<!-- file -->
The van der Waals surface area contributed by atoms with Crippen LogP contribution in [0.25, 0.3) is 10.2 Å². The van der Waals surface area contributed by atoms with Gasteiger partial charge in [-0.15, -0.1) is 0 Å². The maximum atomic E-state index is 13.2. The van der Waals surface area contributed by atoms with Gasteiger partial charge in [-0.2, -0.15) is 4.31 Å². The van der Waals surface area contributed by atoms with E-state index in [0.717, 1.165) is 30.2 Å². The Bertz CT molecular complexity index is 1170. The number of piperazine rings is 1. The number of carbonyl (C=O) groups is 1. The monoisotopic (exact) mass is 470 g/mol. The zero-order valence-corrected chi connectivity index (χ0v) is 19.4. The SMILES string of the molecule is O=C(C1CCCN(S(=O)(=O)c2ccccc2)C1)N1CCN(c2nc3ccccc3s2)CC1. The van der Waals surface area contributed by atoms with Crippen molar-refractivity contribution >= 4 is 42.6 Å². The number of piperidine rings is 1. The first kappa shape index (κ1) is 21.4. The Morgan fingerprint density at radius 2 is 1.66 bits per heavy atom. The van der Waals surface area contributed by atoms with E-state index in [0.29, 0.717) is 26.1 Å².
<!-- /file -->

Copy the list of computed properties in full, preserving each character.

The van der Waals surface area contributed by atoms with Crippen LogP contribution in [0.25, 0.3) is 10.2 Å². The van der Waals surface area contributed by atoms with Gasteiger partial charge in [-0.15, -0.1) is 0 Å². The maximum atomic E-state index is 13.2. The van der Waals surface area contributed by atoms with Gasteiger partial charge in [-0.2, -0.15) is 4.31 Å². The van der Waals surface area contributed by atoms with E-state index in [0.717, 1.165) is 30.2 Å². The Bertz CT molecular complexity index is 1170. The number of piperazine rings is 1. The number of carbonyl (C=O) groups is 1. The monoisotopic (exact) mass is 470 g/mol. The zero-order valence-corrected chi connectivity index (χ0v) is 19.4. The SMILES string of the molecule is O=C(C1CCCN(S(=O)(=O)c2ccccc2)C1)N1CCN(c2nc3ccccc3s2)CC1. The van der Waals surface area contributed by atoms with Crippen molar-refractivity contribution >= 4 is 42.6 Å². The number of piperidine rings is 1. The first kappa shape index (κ1) is 21.4. The Morgan fingerprint density at radius 2 is 1.66 bits per heavy atom. The van der Waals surface area contributed by atoms with E-state index in [0.29, 0.717) is 26.1 Å².